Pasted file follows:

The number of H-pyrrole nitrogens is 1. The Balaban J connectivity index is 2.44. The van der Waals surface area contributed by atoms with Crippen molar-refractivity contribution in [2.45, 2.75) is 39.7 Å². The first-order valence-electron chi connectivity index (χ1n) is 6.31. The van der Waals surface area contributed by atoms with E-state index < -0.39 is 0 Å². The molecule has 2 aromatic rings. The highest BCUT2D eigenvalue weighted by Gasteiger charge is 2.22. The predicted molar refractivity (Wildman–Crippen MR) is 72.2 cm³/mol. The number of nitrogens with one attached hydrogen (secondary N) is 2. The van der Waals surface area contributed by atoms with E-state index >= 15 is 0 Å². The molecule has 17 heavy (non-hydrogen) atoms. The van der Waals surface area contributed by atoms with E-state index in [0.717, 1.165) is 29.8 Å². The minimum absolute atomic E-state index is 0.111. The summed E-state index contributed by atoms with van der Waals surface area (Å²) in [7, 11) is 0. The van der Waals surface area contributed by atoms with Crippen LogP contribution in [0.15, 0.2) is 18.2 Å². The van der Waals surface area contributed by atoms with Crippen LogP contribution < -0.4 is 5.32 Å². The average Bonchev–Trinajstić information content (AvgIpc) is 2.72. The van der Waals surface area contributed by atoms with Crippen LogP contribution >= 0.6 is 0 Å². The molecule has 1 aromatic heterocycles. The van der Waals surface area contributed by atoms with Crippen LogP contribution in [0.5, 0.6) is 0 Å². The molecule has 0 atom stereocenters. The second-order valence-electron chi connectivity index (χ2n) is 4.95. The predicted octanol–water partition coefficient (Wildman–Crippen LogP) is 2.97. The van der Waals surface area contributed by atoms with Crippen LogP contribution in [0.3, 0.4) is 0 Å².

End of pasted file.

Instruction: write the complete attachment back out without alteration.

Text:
The number of H-pyrrole nitrogens is 1. The Balaban J connectivity index is 2.44. The van der Waals surface area contributed by atoms with Crippen molar-refractivity contribution in [2.45, 2.75) is 39.7 Å². The first-order valence-electron chi connectivity index (χ1n) is 6.31. The van der Waals surface area contributed by atoms with E-state index < -0.39 is 0 Å². The molecule has 2 aromatic rings. The highest BCUT2D eigenvalue weighted by Gasteiger charge is 2.22. The predicted molar refractivity (Wildman–Crippen MR) is 72.2 cm³/mol. The number of nitrogens with one attached hydrogen (secondary N) is 2. The van der Waals surface area contributed by atoms with E-state index >= 15 is 0 Å². The molecule has 17 heavy (non-hydrogen) atoms. The van der Waals surface area contributed by atoms with E-state index in [0.717, 1.165) is 29.8 Å². The minimum absolute atomic E-state index is 0.111. The summed E-state index contributed by atoms with van der Waals surface area (Å²) in [7, 11) is 0. The van der Waals surface area contributed by atoms with Crippen LogP contribution in [0.15, 0.2) is 18.2 Å². The van der Waals surface area contributed by atoms with Crippen LogP contribution < -0.4 is 5.32 Å². The average Bonchev–Trinajstić information content (AvgIpc) is 2.72. The van der Waals surface area contributed by atoms with Crippen LogP contribution >= 0.6 is 0 Å². The molecule has 1 aromatic heterocycles. The van der Waals surface area contributed by atoms with Crippen LogP contribution in [0.5, 0.6) is 0 Å². The molecule has 0 atom stereocenters. The second-order valence-electron chi connectivity index (χ2n) is 4.95. The predicted octanol–water partition coefficient (Wildman–Crippen LogP) is 2.97. The van der Waals surface area contributed by atoms with Crippen LogP contribution in [0.3, 0.4) is 0 Å².